KTM 790 Duke
Bajaj’s test track at Chakan couldn’t do justice to the 790’s potential and we were left salivating for the last couple of months after the quickie. But finally we spent some quality time with her and slowly the cracks started showing. For starters, the KTM doesn’t feel like an absolute premium package. The swingarm looks like an old girder and the rear pegs seem like a couple of steel pipes welded together. Some of the design elements don’t seem all that pleasing to the eyes. In fact, it looks so similar to the 390 Duke that some rad bikers enquired about the ‘mods’ we had done to our test bike. Well, the 790 is clearly a state of function over form – the neatly chucked in air box under the seat, or the edgy fuel tank, or even the tail pipe that directs the growling exhaust’s angry note towards your ears. Everything on the KTM is there for a reason and when it comes all together, the package suddenly starts to make sense. And if you seek sensorial pleasure, the KTM offers the maximum. Take the dash for example; it’s the best out there and so is the riding position. It’s a very compact package, yet it’s so comfortable that you’d love to take it to Ladakh even. And you can because the ground clearance of 186mm is right in the ADV territory. The first thing that hits you when you open the lovely hottie is that 87Nm of torque. We’d recommend you stick to Sport mode for it to behave like your own lower limbs. The motor is punchier than Mohammad Ali and has enough oomph to hoist the front wheel which is quite important on a bike like this. Make sure you switch off the wheelie control though. The momentum is surreal as the torque hits you right in the balls, and add to it a seamless quickshifter with blipper, and you might even wee in your pants. My only grouse is the short gearing and lack of revs. The parallel-twin picks up revs so fast, you really have to recalibrate your brain before hitting the limiter. The genius in the armoury is the sensual chassis though. The weight balance is magical and the Orange thing mullers around corners with less effort than a shopping cart.
The WPs have been set up for road intentions and despite that there’s no wallowing; not even during the tightest of twisties. The agility is surreal and it might sound like tosh but it's super impressive considering it’s longer than the Triumph by 65mm! It is one of the best naked super bikes I’ve ever ridden when going from side to side. A master of trade; as expected from a KTM. The brakes do not have the posh Brembo badge but the KTM-badged brakes (sourced from J Juan) work surprisingly well. Even the debutants — Maxxis Supermaxx tyres — never threw in the towel. Add to it the class leading electronics package that’ll put even bikes that cost twice as much to shame and you have a bike that feels genuinely potent to take on our conditions. It felt almost perfect on track a couple of months ago. Now we have ridden it on road and we are so impressed with it that we are struggling to not recommend it. The 790 is a perfect tonic for power, agility and most importantly it is outright hilarious and will keep you grinning from ear to ear.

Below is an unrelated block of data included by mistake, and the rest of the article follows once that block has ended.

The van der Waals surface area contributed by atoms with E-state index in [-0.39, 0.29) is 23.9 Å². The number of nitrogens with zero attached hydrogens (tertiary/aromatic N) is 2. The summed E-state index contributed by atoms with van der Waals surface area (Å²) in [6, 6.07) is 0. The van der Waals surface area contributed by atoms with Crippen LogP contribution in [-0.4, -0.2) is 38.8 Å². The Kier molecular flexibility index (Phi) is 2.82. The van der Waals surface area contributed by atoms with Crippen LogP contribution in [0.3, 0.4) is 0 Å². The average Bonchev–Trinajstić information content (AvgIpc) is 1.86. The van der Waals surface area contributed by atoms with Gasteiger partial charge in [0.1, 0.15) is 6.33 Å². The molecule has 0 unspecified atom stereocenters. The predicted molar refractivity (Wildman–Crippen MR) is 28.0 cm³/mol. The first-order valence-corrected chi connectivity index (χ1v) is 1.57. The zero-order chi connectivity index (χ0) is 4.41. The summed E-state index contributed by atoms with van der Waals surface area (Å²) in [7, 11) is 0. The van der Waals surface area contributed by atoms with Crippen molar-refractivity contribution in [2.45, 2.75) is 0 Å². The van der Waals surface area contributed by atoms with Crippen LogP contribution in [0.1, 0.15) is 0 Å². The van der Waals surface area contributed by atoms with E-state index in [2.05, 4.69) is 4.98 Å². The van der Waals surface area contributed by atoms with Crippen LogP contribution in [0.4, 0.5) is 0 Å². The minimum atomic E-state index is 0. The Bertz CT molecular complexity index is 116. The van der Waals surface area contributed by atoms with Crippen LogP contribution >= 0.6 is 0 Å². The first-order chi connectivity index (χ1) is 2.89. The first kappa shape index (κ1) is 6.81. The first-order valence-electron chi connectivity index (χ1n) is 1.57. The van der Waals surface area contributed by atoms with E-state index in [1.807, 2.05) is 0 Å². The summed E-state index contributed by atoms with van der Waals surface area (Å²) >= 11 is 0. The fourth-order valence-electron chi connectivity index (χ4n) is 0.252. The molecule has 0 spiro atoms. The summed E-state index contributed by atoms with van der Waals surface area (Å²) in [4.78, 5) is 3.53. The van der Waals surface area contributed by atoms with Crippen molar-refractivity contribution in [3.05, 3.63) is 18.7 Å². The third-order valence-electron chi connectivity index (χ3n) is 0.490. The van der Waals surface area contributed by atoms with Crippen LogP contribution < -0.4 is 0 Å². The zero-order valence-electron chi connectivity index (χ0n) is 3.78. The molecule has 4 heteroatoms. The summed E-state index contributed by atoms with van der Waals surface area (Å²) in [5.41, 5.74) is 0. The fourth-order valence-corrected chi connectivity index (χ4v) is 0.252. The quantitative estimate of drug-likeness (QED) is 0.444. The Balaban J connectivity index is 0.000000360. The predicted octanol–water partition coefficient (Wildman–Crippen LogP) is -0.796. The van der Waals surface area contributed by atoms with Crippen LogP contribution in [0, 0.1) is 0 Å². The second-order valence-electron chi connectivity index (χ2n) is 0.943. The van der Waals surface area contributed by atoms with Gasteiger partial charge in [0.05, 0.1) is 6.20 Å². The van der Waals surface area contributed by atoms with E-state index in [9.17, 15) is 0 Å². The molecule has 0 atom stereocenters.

What have we learned so far? The Monster 821 is a typical Italian with a lot of oomph. It comes with a lot of history and one of the largest communities of superbikers in the world. However, in this latest iteration, the 821 feels short of expectations. Its predecessor, the 795, was a helluva machine with a lot of character and that is exactly the link that is missing. Don’t get us wrong, #WeLoveMonster too, but not its price tag. If splashing out is your modus operandi, we’d suggest that you go all out and get a Brutale 800 instead because at `10.99 lakh, the Monster is really overpriced. In fact, it’s almost as expensive as the Street Triple RS which is a much superior machine and in a different class altogether. I’d stick my neck out and say that the 821 is the weakest product in Ducati’s lineup today. And believe me, it’s one of the best lineups out there, arguably. That brings us to the Suzuki. The GSX-S750 is not great but it doesn’t excel in any department other than practicality. Well, in my opinion, if you’re spending big bucks on a superbike, you would always like to make an entrance, wouldn’t you? The Suzuki with its ordinary looks and an even more ordinary low-down grunt makes the others look better than they actually are. But if you’re on a tight budget and don’t want to compromise on peace of mind, the Suzuki is your best bet. That brings us to the top two. It has been a tough call and we literally had to score them on all counts to deduce the winner. Ladies and gentleman, we have a new class topper – the KTM 790 Duke! The Triumph is almost perfect with its raunchy yet linear motor that is also the most refined with genuinely friendly dynamics. It’s the most sophisticated of them all and oozes quality. But the KTM offers a lot more not just in terms of miles/hour but smiles/hour too. Its agility is UFO-like and the LC8c motor is like a missile, making it a hoot on the racetrack. It surprised us with its everyday rideability; owing to a super comfortable rider’s triangle and genuinely top-drawer. You must account for the electronics package too; no other bike in this class offers IMU-based ABS and traction control and Supermoto mode that lets you draw massive rubber paintings on the Tarmac. Add to it KTM’s service network which is 15-20 times more widespread than the rivals and you have one of the best super bikes in the country to own. If that doesn’t convince you, then the additional saving of 50,000 rupees over the Street Triple S would seal the deal for you. Heck, it even challenges the super-mid Street Triple RS on several levels except only for the suspension. The streets are surely expected to be painted Orange.